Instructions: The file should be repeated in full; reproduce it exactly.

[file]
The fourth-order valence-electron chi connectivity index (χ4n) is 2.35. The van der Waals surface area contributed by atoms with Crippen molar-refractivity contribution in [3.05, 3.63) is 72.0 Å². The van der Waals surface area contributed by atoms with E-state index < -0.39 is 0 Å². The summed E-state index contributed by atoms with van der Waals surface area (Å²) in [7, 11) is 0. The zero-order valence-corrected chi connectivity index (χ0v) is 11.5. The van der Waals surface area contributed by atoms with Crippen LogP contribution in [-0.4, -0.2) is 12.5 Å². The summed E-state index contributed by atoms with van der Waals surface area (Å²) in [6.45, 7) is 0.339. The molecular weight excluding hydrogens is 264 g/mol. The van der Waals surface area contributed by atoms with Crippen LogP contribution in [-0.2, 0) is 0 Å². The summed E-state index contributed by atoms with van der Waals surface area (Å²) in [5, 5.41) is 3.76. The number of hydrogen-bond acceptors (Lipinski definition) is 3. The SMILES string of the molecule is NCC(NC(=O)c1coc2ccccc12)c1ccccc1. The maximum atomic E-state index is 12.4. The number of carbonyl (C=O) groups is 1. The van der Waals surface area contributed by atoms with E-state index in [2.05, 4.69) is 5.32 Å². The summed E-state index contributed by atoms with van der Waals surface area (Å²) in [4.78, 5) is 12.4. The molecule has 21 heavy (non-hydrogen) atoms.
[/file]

The fourth-order valence-electron chi connectivity index (χ4n) is 2.35. The van der Waals surface area contributed by atoms with Crippen molar-refractivity contribution in [3.05, 3.63) is 72.0 Å². The van der Waals surface area contributed by atoms with E-state index < -0.39 is 0 Å². The summed E-state index contributed by atoms with van der Waals surface area (Å²) in [7, 11) is 0. The zero-order valence-corrected chi connectivity index (χ0v) is 11.5. The van der Waals surface area contributed by atoms with Crippen LogP contribution in [-0.4, -0.2) is 12.5 Å². The summed E-state index contributed by atoms with van der Waals surface area (Å²) in [6.45, 7) is 0.339. The molecular weight excluding hydrogens is 264 g/mol. The van der Waals surface area contributed by atoms with Crippen LogP contribution in [-0.2, 0) is 0 Å². The summed E-state index contributed by atoms with van der Waals surface area (Å²) in [5, 5.41) is 3.76. The number of hydrogen-bond acceptors (Lipinski definition) is 3. The SMILES string of the molecule is NCC(NC(=O)c1coc2ccccc12)c1ccccc1. The maximum atomic E-state index is 12.4. The number of carbonyl (C=O) groups is 1. The van der Waals surface area contributed by atoms with E-state index in [2.05, 4.69) is 5.32 Å². The summed E-state index contributed by atoms with van der Waals surface area (Å²) in [4.78, 5) is 12.4. The molecule has 21 heavy (non-hydrogen) atoms.